The Double Dark Theory of Our Universe


Years ago, when I was taking one of my first memoir workshops, I remember a classmate reading aloud to the class what she had written. She was very excited about her project—a book about her cancer diagnosis and subsequent treatment. What she read aloud to us was her reaction in the moments after finding out her cancer had returned. Specifically what I remember is a long sentence that went something like this: “I cried, I was angry, I was sad, I was scared, I was confused, I was distraught,” and the sentence went on to include a greater list of difficult emotions.

As a listener, I understood her emotions on a mental level, but I didn’t actually feel any of the things that I knew as a writer she was hoping her readers would feel.

Fast-forward to a couple of weeks ago, when I was preparing an author talk to a group of writers: the Lost State Writers Guild. Because I am usually speaking to a group of readers (who aren't typically writers), my author talk centers around life lessons I have been given, but because this time I was speaking to writers, I also wanted to give more insights into the writing lessons I have learned over the years. 

This meant opening my talk with a new poem. As I mentioned in an earlier blog post, I always start my author talks with a poem I love, written by someone else, that has inspired me. The one I chose for this particular talk to Lost State was one I had come across by Chloe Clark on Twitter back in April.

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When I first read this poem, it broke my heart open. In the weeks that followed, I read it many times, both silently and aloud, and I began to study it more, to look at how the poet had taken something very emotional and never once used a word of emotion—like “sad,” “disappointed,” or “despairing”—to convey to the reader what was being felt. (Okay, yes, the word “happy” is used, but not to tell the reader that anyone in the poem is happy.)

The writerly lesson is this: when emotions run high (or what some people call “hot”), write cool, meaning don’t describe anger or sadness or crying. Instead, have some distance and coolness in how you convey these.

You can thank Anton Chekhov for this advice, by the way, not me. He wrote, “When you describe the miserable and unfortunate, and want to make the reader feel pity, try to be somewhat colder—that seems to give a kind of background to another’s grief, against which it stands out more clearly.” He also added, “The more objective you are, the stronger will be the impression you make.”

(Yes, I learned that in school. Thank you, Queens University MFA.)

Thank you, Chloe Clark, for allowing me to read it at my talk and to post it on my blog. This poem is quite a beauty.

And thank you, Lost State, for asking me to speak to your group. 

"The Double Dark Theory of Our Universe" is part of Chloe Clark's book, The Science of Unvanishing Objects: Poems (Finishing Line Press, 2018).

The red flower pictured is from the lovely geranium that the Lost State Writers Guild gave me as a thank you. It is gracing my living room window as I type this.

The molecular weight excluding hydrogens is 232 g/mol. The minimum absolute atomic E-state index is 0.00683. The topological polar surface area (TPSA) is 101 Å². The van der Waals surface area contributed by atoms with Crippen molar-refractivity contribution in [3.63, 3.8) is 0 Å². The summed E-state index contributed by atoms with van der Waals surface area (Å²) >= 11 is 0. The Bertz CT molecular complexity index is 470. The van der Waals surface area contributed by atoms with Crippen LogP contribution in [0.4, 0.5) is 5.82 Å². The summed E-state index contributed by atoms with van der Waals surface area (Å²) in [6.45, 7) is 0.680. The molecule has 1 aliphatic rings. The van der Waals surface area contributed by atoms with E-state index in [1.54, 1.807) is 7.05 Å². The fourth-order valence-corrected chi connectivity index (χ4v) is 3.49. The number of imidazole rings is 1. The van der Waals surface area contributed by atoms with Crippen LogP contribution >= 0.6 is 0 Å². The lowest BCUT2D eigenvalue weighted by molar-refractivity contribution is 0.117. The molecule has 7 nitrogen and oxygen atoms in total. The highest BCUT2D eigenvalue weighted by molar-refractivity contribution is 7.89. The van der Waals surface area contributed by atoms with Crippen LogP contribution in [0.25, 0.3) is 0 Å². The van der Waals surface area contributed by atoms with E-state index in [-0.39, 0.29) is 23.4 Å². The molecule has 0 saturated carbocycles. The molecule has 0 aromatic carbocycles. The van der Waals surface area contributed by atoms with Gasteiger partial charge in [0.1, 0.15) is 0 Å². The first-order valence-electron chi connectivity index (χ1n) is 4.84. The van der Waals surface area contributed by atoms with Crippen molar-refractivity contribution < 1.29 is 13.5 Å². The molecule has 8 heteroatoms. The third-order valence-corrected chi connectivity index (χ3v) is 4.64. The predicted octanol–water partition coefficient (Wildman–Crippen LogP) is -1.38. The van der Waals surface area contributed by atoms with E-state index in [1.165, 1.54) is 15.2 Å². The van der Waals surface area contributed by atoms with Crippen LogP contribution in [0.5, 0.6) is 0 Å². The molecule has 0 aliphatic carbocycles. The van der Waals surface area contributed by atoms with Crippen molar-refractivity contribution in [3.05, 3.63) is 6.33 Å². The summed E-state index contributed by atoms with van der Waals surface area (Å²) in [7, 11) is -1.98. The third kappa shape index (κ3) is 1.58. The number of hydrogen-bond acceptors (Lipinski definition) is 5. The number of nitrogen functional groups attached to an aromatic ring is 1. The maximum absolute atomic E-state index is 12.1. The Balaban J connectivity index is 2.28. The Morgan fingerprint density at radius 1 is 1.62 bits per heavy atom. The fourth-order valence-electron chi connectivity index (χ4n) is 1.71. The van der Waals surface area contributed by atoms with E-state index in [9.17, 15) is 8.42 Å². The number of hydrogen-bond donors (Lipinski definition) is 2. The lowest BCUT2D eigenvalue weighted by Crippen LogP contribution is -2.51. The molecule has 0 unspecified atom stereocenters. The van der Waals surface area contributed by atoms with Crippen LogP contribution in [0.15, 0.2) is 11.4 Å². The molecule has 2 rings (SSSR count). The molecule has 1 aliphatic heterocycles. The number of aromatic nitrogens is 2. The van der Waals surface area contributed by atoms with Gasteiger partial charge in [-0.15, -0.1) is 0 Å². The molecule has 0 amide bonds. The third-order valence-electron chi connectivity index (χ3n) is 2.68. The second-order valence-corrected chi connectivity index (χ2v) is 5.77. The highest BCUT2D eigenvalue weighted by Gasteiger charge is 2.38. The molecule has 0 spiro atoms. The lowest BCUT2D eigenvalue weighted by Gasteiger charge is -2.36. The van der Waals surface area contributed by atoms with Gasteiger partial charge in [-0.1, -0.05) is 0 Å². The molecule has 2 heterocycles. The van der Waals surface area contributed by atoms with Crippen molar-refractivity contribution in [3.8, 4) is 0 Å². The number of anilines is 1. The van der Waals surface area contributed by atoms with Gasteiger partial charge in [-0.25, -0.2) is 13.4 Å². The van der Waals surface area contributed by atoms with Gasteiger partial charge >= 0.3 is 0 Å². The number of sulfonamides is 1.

My Survival Guide to AWP

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Last week, I went to my very first AWP Conference & Bookfair—the annual gathering of writers, writing programs, publishers, presses, magazines, journals, and basically word nerds from all over. 

Everyone warned me: “It’s overwhelming.”

More than 12,000 people attend this conference (eek!), and over 2,000 people present, plus there are over 500 readings, panels, and lectures on the craft of writing. Them’s a lot o’ numbers! But the conference was in Tampa, which, when I booked my plane ticket many months ago, didn’t seem that hard to navigate. Right? I got a hotel down the street from the convention center, paid my conference registration and relaxed until about two months ago. Then I got overwhelmed, not at anything in particular, but just the idea of it all. Which is basically the root of a lot of my anxiety: Don’t have anything specific to worry about? That’s okay. You can worry about it all!

Okay, I did have a few particular concerns, which my husband made me list off so he could dismantle each one. I am gratefut to be married to someone logical and level-headed. I relaxed enough that I was actually looking forward to it by the time I started packing (two and a half days before my flight). I decided I needed a strategy not to get overwhelmed once there: Instead of trying to race to a bunch of panels throughout the day, I would focus on the bookfair, talk to presses and magazines and find out what I didn’t know.

I’m happy to report that this strategy served me well, and I got to see and meet people I never would have if I hadn’t spent that time. 

Here are a few highlights:

First up, the editor at Press 53: Kevin Morgan Watson. Two years ago, when I was trying to find a publisher for my memoir, I contacted him for advice. Years before, I had heard him speak at the Antioch Writers’ Workshop, and even though he didn’t remember me (he couldn’t have—I was just one small face in a big audience), he gave me great advice, looked over the contract of a prospective publisher, and basically made a big difference to my book’s future. I wanted to thank Kevin again in person for his generosity and time, and I did that. I also knew some of his writers already (I've read their books!), so I got to talk to them, and I met some new ones, including an author who runs a website (Bookfox) with tons of writer resources. Yay!